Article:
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August 12, 2009

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Home » Metro » Public Services

Metro commuters kept in picture with data updates

ROLLING information alerting commuters to Metro traffic and passenger conditions appeared for the first time on public mobile television screens yesterday.

The initiative is part of the Metro operator's efforts to keep passengers better informed, particularly of emergency delays.

Brief information describing crowd levels at different Metro routes appeared on mobile TVs installed on subway trains, transit buses, some taxies and in some public areas during rush hours.

The city's traffic radio channel and the Metro operator's official Website have launched similar broadcasts and received a good public response, Metro management officials said.

Now a brief account of any problems, including delays and their expected duration, will be posted online and broadcast via radio and mobile TV channels within minutes of occurring.

"The new service puts a much higher demand on both train drivers and the coordination mechanism," Jin Jiamo, a Metro management official, said yesterday.

"We require drivers to complete a quick check at times of malfunctions to offer clues so the control center can judge the length of delays."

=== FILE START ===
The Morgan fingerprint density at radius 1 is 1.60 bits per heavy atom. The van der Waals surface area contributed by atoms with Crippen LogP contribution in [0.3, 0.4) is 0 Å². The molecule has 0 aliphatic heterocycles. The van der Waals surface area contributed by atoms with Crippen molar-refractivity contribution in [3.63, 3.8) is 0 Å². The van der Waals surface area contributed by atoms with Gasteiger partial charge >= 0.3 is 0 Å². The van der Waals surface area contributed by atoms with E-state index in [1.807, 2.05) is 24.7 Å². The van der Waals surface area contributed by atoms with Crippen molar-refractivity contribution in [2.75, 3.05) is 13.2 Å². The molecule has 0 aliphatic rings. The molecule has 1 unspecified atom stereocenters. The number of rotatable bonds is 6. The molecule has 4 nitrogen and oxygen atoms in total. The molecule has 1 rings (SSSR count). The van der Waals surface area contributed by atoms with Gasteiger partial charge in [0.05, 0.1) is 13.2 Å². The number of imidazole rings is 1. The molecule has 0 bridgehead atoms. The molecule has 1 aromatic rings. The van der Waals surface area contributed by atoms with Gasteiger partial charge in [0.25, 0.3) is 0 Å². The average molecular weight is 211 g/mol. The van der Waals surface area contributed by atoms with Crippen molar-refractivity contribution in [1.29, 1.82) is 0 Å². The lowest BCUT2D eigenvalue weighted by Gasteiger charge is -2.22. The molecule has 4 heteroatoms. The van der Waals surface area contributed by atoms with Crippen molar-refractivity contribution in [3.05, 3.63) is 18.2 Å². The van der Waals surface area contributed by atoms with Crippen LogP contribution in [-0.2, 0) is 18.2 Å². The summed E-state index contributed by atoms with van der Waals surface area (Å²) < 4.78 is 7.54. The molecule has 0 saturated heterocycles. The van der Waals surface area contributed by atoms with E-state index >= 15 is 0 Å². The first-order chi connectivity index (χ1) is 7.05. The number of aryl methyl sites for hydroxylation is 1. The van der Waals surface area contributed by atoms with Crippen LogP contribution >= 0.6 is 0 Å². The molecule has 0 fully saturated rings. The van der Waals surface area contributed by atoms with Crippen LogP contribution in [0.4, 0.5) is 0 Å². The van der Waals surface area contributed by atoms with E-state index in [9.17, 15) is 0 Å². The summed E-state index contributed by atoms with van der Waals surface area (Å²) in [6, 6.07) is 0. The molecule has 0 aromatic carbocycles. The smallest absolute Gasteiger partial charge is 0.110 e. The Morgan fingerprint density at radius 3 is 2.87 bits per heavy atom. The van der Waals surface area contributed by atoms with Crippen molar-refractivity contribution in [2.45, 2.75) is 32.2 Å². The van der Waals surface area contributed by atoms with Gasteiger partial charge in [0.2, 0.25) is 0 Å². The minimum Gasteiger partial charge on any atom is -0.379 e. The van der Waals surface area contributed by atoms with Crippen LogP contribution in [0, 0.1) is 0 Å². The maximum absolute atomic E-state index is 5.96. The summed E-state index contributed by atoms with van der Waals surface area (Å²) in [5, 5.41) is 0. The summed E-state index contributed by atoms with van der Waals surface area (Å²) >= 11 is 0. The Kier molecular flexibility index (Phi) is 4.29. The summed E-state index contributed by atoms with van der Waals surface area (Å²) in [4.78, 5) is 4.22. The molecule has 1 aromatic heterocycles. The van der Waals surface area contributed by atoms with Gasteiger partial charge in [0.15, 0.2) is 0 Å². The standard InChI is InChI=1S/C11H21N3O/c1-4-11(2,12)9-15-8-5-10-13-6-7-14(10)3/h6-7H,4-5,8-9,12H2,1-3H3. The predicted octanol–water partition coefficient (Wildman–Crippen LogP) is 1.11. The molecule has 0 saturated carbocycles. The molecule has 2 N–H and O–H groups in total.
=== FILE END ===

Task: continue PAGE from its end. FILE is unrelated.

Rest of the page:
Full-day operational records of all eight Metro routes are also publicized inside a special column on the Website, Rush-hour commuters late for work because of Metro delays can print out records to show their employers.

All this information is now only released in Chinese, but the Metro operator said it would have an English service available on platforms before the World Expo next year.

Metro officials also said yesterday they were checking all bus routes near Metro stations. The study will finish before the end of this month, with the results used to produce bus guides.

"Different bus-guide cards related to each Metro station will be distributed to Metro commuters at times of service breakdowns in rush hours to help them find alternative transport," Jin said.

Metro management officials also said they are developing a traffic-alert system for city trains based on three colors.

Red represents a breakdown, yellow means congestion and green a smooth flow. The color codes are expected to appear near station entrances.


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